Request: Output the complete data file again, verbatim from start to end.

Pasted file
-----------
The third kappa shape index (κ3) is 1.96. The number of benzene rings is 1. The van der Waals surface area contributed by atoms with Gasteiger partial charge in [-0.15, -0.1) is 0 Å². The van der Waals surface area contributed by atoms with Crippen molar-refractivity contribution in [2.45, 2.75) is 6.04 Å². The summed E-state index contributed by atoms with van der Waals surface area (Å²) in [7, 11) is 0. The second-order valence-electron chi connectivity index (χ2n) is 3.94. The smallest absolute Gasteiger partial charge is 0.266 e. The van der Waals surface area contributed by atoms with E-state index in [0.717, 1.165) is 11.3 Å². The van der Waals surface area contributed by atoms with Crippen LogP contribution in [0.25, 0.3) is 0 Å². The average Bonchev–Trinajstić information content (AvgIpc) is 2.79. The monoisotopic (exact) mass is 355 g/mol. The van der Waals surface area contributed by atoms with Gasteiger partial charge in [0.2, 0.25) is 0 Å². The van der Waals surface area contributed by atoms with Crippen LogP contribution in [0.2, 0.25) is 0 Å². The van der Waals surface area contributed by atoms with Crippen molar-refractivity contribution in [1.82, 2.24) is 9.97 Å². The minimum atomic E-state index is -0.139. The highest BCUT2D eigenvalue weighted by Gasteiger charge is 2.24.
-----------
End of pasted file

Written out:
The third kappa shape index (κ3) is 1.96. The number of benzene rings is 1. The van der Waals surface area contributed by atoms with Gasteiger partial charge in [-0.15, -0.1) is 0 Å². The van der Waals surface area contributed by atoms with Crippen molar-refractivity contribution in [2.45, 2.75) is 6.04 Å². The summed E-state index contributed by atoms with van der Waals surface area (Å²) in [7, 11) is 0. The second-order valence-electron chi connectivity index (χ2n) is 3.94. The smallest absolute Gasteiger partial charge is 0.266 e. The van der Waals surface area contributed by atoms with E-state index in [0.717, 1.165) is 11.3 Å². The van der Waals surface area contributed by atoms with Crippen LogP contribution in [0.25, 0.3) is 0 Å². The average Bonchev–Trinajstić information content (AvgIpc) is 2.79. The monoisotopic (exact) mass is 355 g/mol. The van der Waals surface area contributed by atoms with Gasteiger partial charge in [0.2, 0.25) is 0 Å². The van der Waals surface area contributed by atoms with Crippen LogP contribution in [0.2, 0.25) is 0 Å². The van der Waals surface area contributed by atoms with Crippen molar-refractivity contribution in [1.82, 2.24) is 9.97 Å². The minimum atomic E-state index is -0.139. The highest BCUT2D eigenvalue weighted by Gasteiger charge is 2.24.